Tag: books

Eagleton on Materialism


At the moment, I’m reading Terry Eagleton’s latest, Materialism. It’s a useful setting out of a particular account of what it is to be human, drawing on Aquinas, Marx, and Wittgenstein and amongst others. As you might imagine, I’m a sympathetic reader. Like much of his recent work, it engages with theological topics at some length. One passage in particular struck me:

The doctrine of the Incarnation means that God is an animal. He is present in the Eucharist as the everyday stuff of bread and wine, in the mundane business of chewing and digesting. Salvation is not primarily a matter of cult and ritual but of feeding the hungry and tending the sick. Jesus spends much of his time restoring damaged human bodies to health, along with a number of deranged minds. Love is a material practice, not a spiritual sentiment. Its paradigm is the love of strangers and enemies, which is unlikely to generate much of a warm glow.

The kind of materialism in which Eagleton is interested is not the belief that nothing exists other than material entities, which would obviously be incompatible with Christian faith. Rather, he espouses what he calls somatic materialism, the taking seriously of the embodied, fragile, historical, and conditioned nature of human beings. His immediate target is, I suspect, the tendency to overlook these aspects of ourselves on parts of the contemporary left. But Christians too need reminding of the materialism at the heart of our faith, and I commend this book warmly.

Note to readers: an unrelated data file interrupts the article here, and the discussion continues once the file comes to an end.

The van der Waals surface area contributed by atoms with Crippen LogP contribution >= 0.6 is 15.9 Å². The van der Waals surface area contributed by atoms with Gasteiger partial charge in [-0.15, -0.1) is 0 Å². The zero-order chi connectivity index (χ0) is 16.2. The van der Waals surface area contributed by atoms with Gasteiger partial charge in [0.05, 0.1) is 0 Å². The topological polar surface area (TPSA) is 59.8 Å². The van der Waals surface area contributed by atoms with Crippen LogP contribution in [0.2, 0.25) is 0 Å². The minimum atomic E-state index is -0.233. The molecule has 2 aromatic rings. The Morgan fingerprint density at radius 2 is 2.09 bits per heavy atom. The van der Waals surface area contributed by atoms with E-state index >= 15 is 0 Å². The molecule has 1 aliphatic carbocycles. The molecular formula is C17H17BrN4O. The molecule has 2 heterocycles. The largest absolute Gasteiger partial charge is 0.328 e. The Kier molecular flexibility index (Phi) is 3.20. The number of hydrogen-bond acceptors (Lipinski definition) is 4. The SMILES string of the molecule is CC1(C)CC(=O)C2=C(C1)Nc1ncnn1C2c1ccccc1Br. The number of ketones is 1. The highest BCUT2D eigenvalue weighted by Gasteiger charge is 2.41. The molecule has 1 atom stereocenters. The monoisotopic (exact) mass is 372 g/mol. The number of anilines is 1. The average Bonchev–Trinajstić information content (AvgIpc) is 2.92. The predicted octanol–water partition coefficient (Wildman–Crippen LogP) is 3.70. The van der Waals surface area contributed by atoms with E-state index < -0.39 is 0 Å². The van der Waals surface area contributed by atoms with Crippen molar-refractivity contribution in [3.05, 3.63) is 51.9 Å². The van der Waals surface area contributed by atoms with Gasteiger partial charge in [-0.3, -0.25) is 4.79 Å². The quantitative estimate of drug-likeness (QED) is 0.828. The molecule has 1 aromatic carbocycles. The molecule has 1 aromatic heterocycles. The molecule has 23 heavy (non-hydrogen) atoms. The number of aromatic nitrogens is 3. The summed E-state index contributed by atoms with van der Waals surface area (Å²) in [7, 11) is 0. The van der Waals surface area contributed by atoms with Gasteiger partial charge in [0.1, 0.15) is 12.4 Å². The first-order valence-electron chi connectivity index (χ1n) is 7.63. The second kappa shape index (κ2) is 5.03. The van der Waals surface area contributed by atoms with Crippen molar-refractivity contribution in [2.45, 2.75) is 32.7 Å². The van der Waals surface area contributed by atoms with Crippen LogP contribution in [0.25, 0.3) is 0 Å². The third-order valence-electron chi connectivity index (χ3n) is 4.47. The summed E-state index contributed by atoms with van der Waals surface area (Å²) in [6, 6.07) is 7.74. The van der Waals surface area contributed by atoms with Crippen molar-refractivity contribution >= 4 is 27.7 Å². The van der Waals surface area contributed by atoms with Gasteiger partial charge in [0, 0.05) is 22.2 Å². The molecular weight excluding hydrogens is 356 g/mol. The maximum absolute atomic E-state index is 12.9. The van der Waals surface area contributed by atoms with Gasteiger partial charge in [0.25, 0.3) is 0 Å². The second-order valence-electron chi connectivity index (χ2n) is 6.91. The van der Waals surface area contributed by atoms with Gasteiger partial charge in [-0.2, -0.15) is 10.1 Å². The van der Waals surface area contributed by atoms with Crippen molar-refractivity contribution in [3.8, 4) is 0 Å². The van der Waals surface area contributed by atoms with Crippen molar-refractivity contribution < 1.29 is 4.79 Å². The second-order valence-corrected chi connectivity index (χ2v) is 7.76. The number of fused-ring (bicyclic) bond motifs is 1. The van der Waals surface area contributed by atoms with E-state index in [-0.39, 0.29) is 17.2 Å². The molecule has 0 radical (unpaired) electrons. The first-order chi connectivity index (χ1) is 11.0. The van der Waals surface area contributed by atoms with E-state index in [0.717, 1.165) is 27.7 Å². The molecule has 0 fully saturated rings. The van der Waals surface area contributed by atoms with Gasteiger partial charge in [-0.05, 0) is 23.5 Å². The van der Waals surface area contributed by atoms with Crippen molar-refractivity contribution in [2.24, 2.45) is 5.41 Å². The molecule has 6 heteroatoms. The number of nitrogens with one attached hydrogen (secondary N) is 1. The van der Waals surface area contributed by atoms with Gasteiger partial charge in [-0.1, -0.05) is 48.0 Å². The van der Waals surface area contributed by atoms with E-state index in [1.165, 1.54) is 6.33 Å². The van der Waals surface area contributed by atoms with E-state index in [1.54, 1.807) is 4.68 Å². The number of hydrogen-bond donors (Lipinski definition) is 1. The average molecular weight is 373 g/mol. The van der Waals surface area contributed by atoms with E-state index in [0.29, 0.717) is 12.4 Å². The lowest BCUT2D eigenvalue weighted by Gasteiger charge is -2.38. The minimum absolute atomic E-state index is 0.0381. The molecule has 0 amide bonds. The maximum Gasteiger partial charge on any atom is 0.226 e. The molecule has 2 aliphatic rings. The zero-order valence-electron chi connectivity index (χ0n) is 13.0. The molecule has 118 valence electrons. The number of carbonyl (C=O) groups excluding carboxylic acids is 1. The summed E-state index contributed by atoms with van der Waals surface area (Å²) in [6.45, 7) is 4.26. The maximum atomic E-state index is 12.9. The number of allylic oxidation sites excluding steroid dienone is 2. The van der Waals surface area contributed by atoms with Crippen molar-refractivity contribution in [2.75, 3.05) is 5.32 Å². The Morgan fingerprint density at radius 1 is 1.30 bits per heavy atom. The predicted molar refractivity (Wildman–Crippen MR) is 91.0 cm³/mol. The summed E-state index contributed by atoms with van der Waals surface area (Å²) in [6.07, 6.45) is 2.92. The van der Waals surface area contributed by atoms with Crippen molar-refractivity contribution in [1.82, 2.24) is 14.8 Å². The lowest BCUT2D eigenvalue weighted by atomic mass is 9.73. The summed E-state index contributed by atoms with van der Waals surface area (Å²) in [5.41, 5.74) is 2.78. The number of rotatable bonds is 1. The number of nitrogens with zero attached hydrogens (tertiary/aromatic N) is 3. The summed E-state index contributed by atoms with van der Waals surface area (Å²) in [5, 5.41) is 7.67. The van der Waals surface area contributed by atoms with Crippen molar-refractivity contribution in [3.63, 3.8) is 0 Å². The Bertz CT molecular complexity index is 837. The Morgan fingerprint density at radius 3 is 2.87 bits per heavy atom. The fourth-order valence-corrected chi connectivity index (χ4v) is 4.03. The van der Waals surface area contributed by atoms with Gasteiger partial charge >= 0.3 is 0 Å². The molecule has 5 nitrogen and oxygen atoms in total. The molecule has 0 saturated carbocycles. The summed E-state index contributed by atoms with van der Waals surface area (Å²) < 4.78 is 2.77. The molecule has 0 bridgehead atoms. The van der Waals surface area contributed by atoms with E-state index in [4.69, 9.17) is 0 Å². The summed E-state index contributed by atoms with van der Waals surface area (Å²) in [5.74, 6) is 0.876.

My Lent books 2016

I always try to have a book or two on the go for Lent, which I read at bedtime. This time I’ve chosen Mark Allan Powell’s What are they saying about Luke? Contrary to some peoples’ experience, I’ve always found that knowing a bit about biblical scholarship helps me engage with scripture better. The ‘What are they saying’ series is generally good, and since it’s Year C, Luke seemed a good choice. I suppose that, having been written in 1989, the book should probably now be renamed ‘What were they saying about Luke’, but nevertheless I hope to get something from it.

The second is Paul Murray OP’s The New Wine of Dominican Spirituality. Much though I dislike the modern coinage ‘spirituality’ (I think I’d use ‘charism’ as an alternative here), things Dominican are a great love of mine. In fact I hope to be accepted as a Lay Dominican later in the year. Here’s some of the blurb from the back:

One of the things that has characterized the Dominican spirit from the beginning is a sense of openness to the world. Dominicans such as Thomas Aquinas, Jordan of Saxony and Catherine of Sienna were not only impressive celebrants of grace – they were also defenders of nature. After the example of St Dominic himself, they learned to drink deep from the wine of God’s Word, and became witnesses not only to certain great moral and doctrinal truths, but also witnesses of an unimaginable joy.